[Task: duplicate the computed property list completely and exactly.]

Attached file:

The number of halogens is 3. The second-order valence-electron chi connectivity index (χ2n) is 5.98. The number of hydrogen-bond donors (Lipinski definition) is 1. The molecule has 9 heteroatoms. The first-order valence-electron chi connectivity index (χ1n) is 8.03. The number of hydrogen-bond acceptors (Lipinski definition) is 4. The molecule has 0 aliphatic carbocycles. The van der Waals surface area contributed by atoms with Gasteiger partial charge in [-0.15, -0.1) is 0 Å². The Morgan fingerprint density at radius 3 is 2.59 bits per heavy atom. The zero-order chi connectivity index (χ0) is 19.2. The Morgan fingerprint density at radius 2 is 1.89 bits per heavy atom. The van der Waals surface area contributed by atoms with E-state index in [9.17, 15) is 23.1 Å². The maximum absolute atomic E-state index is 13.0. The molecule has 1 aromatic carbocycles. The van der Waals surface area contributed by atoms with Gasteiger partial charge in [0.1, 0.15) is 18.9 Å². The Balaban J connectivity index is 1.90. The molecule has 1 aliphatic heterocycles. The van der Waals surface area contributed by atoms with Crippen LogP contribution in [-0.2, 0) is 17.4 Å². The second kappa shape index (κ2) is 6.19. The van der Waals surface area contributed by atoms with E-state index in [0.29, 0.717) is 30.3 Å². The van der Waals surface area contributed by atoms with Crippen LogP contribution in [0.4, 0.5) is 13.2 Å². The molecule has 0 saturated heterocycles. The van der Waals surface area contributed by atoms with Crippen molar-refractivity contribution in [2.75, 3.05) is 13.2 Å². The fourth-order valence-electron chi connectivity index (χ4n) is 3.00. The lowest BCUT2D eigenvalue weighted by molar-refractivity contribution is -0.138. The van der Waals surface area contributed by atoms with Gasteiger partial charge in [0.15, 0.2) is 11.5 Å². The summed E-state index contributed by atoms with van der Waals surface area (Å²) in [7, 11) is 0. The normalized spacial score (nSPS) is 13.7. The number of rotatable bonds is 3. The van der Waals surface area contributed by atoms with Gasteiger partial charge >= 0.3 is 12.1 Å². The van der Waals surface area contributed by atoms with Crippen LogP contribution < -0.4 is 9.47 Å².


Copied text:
The number of halogens is 3. The second-order valence-electron chi connectivity index (χ2n) is 5.98. The number of hydrogen-bond donors (Lipinski definition) is 1. The molecule has 9 heteroatoms. The first-order valence-electron chi connectivity index (χ1n) is 8.03. The number of hydrogen-bond acceptors (Lipinski definition) is 4. The molecule has 0 aliphatic carbocycles. The van der Waals surface area contributed by atoms with Gasteiger partial charge in [-0.15, -0.1) is 0 Å². The Morgan fingerprint density at radius 3 is 2.59 bits per heavy atom. The zero-order chi connectivity index (χ0) is 19.2. The Morgan fingerprint density at radius 2 is 1.89 bits per heavy atom. The van der Waals surface area contributed by atoms with E-state index in [9.17, 15) is 23.1 Å². The maximum absolute atomic E-state index is 13.0. The molecule has 1 aromatic carbocycles. The van der Waals surface area contributed by atoms with Gasteiger partial charge in [0.1, 0.15) is 18.9 Å². The Balaban J connectivity index is 1.90. The molecule has 1 aliphatic heterocycles. The van der Waals surface area contributed by atoms with Crippen LogP contribution in [-0.2, 0) is 17.4 Å². The second kappa shape index (κ2) is 6.19. The van der Waals surface area contributed by atoms with E-state index in [0.29, 0.717) is 30.3 Å². The van der Waals surface area contributed by atoms with Crippen LogP contribution in [0.4, 0.5) is 13.2 Å². The molecule has 0 saturated heterocycles. The van der Waals surface area contributed by atoms with Crippen molar-refractivity contribution in [2.75, 3.05) is 13.2 Å². The fourth-order valence-electron chi connectivity index (χ4n) is 3.00. The lowest BCUT2D eigenvalue weighted by molar-refractivity contribution is -0.138. The van der Waals surface area contributed by atoms with Gasteiger partial charge in [0.15, 0.2) is 11.5 Å². The summed E-state index contributed by atoms with van der Waals surface area (Å²) in [7, 11) is 0. The normalized spacial score (nSPS) is 13.7. The number of rotatable bonds is 3. The van der Waals surface area contributed by atoms with Gasteiger partial charge >= 0.3 is 12.1 Å². The van der Waals surface area contributed by atoms with Crippen LogP contribution < -0.4 is 9.47 Å².